Blue crab woes show how government officials are falling short on Chesapeake Bay cleanup | READER COMMENTARY
Picture by Lloyd Fox
The recent good news about a rebounding oyster population in the Chesapeake Bay has been eclipsed by more recent news in a Virginia Institute of Marine Science study estimating the blue crab population is declining. There are no definitive conclusions on the root causes of this decline, but there are candidates that do not require further research (”Bad year for crabs can still be a good year for Chesapeake Bay,” May 24).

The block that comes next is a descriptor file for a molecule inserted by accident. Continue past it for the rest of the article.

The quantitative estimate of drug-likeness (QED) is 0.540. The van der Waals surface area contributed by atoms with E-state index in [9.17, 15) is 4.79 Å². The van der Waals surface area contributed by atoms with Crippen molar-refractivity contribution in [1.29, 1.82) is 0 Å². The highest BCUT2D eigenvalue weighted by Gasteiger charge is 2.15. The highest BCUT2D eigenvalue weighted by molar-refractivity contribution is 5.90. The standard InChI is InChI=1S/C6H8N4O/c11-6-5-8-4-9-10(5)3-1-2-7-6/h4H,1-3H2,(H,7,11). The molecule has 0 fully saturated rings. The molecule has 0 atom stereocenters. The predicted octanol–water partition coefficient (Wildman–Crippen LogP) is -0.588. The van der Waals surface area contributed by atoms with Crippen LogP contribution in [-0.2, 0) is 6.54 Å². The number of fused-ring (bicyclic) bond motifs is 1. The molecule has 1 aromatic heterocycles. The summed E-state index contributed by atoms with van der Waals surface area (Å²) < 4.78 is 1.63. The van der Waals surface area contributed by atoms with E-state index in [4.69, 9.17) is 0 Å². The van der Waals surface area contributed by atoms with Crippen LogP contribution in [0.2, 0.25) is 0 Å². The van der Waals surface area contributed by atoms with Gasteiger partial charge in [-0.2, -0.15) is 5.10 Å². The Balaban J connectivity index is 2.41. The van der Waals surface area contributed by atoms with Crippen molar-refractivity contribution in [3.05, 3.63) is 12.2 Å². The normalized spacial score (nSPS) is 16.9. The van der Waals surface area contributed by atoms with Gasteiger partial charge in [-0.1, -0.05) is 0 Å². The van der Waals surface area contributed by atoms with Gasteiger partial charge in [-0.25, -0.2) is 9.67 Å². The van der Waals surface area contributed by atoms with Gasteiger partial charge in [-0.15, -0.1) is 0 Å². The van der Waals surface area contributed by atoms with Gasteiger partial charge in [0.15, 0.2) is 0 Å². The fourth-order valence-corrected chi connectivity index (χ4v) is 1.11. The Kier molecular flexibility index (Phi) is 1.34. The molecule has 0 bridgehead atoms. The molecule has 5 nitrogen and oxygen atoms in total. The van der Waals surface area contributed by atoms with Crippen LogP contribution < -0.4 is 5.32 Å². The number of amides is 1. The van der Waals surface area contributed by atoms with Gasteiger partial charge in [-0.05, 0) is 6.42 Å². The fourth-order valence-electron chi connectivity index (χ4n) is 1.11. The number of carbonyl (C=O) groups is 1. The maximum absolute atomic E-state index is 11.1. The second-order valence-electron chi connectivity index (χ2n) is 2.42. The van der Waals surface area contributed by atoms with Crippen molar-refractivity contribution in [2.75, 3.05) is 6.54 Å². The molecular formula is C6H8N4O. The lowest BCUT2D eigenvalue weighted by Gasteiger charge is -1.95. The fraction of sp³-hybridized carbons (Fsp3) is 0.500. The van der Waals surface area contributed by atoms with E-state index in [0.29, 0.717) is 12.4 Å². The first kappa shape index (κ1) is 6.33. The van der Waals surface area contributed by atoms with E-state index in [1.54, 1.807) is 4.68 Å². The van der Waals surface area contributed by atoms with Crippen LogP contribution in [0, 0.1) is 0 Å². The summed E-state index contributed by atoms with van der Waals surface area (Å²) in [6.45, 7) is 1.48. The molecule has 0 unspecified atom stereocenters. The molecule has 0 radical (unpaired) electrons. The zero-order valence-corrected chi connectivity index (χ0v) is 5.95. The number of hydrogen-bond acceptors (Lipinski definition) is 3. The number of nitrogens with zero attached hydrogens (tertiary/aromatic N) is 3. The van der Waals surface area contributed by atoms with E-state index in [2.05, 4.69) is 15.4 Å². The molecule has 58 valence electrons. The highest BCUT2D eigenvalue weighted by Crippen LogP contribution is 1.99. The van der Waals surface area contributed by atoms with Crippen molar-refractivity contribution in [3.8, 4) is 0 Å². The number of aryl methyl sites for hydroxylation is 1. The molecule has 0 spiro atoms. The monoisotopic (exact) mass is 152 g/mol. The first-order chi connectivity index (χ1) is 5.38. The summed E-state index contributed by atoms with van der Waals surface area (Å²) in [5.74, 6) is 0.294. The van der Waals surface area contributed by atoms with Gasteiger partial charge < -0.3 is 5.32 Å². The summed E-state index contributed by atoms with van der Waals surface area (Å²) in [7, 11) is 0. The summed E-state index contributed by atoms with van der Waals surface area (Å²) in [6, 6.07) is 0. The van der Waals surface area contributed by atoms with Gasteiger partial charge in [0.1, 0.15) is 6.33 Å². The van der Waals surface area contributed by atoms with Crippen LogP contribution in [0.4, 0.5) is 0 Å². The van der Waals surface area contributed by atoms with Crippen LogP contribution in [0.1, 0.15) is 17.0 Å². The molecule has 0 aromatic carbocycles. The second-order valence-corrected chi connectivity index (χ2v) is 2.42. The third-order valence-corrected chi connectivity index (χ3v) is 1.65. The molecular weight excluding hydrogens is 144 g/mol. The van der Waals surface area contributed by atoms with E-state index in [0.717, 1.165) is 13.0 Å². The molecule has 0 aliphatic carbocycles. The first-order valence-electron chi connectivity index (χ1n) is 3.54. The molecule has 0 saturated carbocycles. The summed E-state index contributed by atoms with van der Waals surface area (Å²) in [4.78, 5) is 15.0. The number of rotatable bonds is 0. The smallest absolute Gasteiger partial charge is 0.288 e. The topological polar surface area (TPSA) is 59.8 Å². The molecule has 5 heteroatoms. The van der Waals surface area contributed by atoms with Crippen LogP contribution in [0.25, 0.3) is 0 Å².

All are long-term problems that have not received the attention they merit. Worse yet, these causes have become worse due to an abysmal lack of action by a range of elected and appointed government decision makers. These decision makers, trusted by the public to do the right thing at the right time, have individually and collectively failed to do their job. Their lack of action is Exhibit A of the observation that when all is said and done, a lot is said but almost nothing is done.